There came, O Bharata, unto that assembly the celestial Rishi Narada, conversant with the Vedas and Upanishadas, worshipped by the celestials acquainted with histories and Puranas, well-versed in all that occurred in ancient kalpas (cycles), conversant with Nyaya (logic) and the truth of moral science, possessing a complete knowledge of the six Angas (viz., pronunciation, grammar, prosody, explanation of basic terms, description of religious rites, and astronomy). He was a perfect master in reconciling contradictory texts and differentiating in applying general principles to particular cases, as also in interpreting contraries by reference to differences in situation, eloquent, resolute, intelligent, possessed of powerful memory. He was acquainted with the science of morals and politics, learned, proficient in distinguishing inferior things from superior ones, skilled in drawing inference from evidence, competent to judge of the correctness or incorrectness of syllogistic statements consisting of five propositions. He was capable of answering successively Vrihaspati himself while arguing, with definite conclusions properly framed about religion, wealth, pleasure and salvation, of great soul and beholding this whole universe, above, below, and around, as if it were present before his eyes. He was master of both the Samkhya and Yoga systems of philosophy, ever desirous of humbling the celestials and Asuras by fomenting quarrels among them, conversant with the sciences of war and treaty, proficient in drawing conclusions by judging of things not within direct ken, as also in the six sciences of treaty, war, military campaigns, maintenance of posts against the enemy and stratagems by ambuscades and reserves. He was a thorough master of every branch of learning, fond of war and music, incapable of being repulsed by any science or any course, of action, and possessed of these and numberless other accomplishments. The Rishi, having wandered over the different worlds, came into that Sabha.— Lokapala Sabhakhayana Parva, Translated by Kisari Mohan Ganguli, Sabha Parva, Mahabharata Book ii.5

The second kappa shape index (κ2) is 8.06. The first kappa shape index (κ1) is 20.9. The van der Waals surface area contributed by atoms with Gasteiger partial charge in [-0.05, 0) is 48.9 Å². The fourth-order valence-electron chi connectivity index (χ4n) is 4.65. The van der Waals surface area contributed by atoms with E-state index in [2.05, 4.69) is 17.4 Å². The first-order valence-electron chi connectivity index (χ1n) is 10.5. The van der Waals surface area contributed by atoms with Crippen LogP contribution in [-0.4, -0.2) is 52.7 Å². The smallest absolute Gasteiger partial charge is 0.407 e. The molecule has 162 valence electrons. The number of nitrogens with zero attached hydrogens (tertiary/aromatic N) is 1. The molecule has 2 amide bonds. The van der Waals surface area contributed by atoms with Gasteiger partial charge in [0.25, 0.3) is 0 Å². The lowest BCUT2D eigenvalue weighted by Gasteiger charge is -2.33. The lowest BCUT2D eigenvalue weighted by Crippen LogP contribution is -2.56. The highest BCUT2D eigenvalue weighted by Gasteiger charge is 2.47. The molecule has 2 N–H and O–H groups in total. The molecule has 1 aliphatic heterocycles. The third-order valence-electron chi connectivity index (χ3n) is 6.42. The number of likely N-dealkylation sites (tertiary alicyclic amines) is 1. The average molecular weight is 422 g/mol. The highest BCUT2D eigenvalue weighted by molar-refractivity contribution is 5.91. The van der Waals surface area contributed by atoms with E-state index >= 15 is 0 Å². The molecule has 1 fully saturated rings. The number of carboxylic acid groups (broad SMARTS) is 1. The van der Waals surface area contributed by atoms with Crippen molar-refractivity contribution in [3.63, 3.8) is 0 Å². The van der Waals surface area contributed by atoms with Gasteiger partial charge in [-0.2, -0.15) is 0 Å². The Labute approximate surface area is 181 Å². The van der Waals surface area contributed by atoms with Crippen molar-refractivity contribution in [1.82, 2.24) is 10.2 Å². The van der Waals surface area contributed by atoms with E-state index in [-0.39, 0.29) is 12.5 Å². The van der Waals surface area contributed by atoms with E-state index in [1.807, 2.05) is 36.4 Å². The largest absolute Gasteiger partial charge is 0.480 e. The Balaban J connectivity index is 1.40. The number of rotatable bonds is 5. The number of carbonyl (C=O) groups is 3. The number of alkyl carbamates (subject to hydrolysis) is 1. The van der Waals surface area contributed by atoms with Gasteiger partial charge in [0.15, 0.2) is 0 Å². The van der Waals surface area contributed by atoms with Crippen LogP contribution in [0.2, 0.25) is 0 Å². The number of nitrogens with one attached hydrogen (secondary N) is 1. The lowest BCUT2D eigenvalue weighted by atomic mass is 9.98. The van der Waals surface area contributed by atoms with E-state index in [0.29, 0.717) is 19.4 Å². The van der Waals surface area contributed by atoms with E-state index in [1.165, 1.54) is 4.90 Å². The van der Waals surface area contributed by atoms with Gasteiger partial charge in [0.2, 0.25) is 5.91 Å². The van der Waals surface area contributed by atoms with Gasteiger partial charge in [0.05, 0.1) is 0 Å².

The total number of original verses depend on which Sanskrit source is used, and these do not equal the total number of translated verses in each chapter, in both Ganguli and Dutt translations. Mahabharata, like many ancient Sanskrit texts, was transmitted across generations verbally, a practice that was a source of corruption of its text, deletion of verses, as well as the addition of extraneous verses over time. The structure, prose, meter and style of translations vary within chapters between the translating authors.
Clay Sanskrit Library has published a 15 volume set of the Mahabharata which includes a translation of Sabha Parva by Paul Wilmot. This translation is modern and uses an old manuscript of the Epic. The translation does not remove verses and chapters now widely believed to be spurious and smuggled into the Epic in 1st or 2nd millennium AD.
J. A. B. van Buitenen published an annotated edition of Sabha Parva, reflecting the verses common in multiple versions of the Mahabharata. Buitenen suggests Sabha Parva had less corruption, deletion and addition of extraneous verses over time than Adi Parva. Debroy, in his 2011 overview of Mahabharata, notes that updated critical edition of Sabha Parva, with spurious and corrupted text removed, has 9 parts, 72 adhyayas (chapters) and 2,387 shlokas (verses). Debroy's translation of the critical edition of Sabha Parva appears in Volume 2 of his series. Sabha Parva is considered one of pivotable books among the eighteen books, the gambling and exile episode is often dramatized in modern productions of the Mahabharata.
Lokapala Sabhakhyana Parva, Chapter 5:
Is the wealth you are earning spent in proper objects? Does your mind take pleasure in virtue?
Are you enjoying the pleasures of life? Does not your mind sink under their weight?
O chief of men, do you continue in the noble conduct consistent with Dharma and Artha,
with respect to the three classes (good, bad and indifferent) of your subjects as practised by your ancestors?
Do you injure religion (Dharma) for the sake of profit (Artha), or profit for the sake of religion,
or both religion and profit for the sake of pleasure which easily tempts men ?
Rajshuyarambha Parva, Chapter 15:
Men of immature understanding begin an act without having an eye to what may happen in future.
Jarasandhabadha Parva, Chapter 22:
Whatever actions are performed by a man under whatever circumstances, he gets the fruits of those actions under whatever circumstances they may be performed. We are desirous of helping all distressed people.
Rajsuyika Parva, Chapter 33:
Protected by Dharmaraja and supported by Truth, all their enemies kept in check,
all subjects of the Pandava king were always engaged in their respective businesses.
In consequence of equitable taxation and the virtuous and just rule of the king,
the clouds poured as much rain as desired, and the country became prosperous.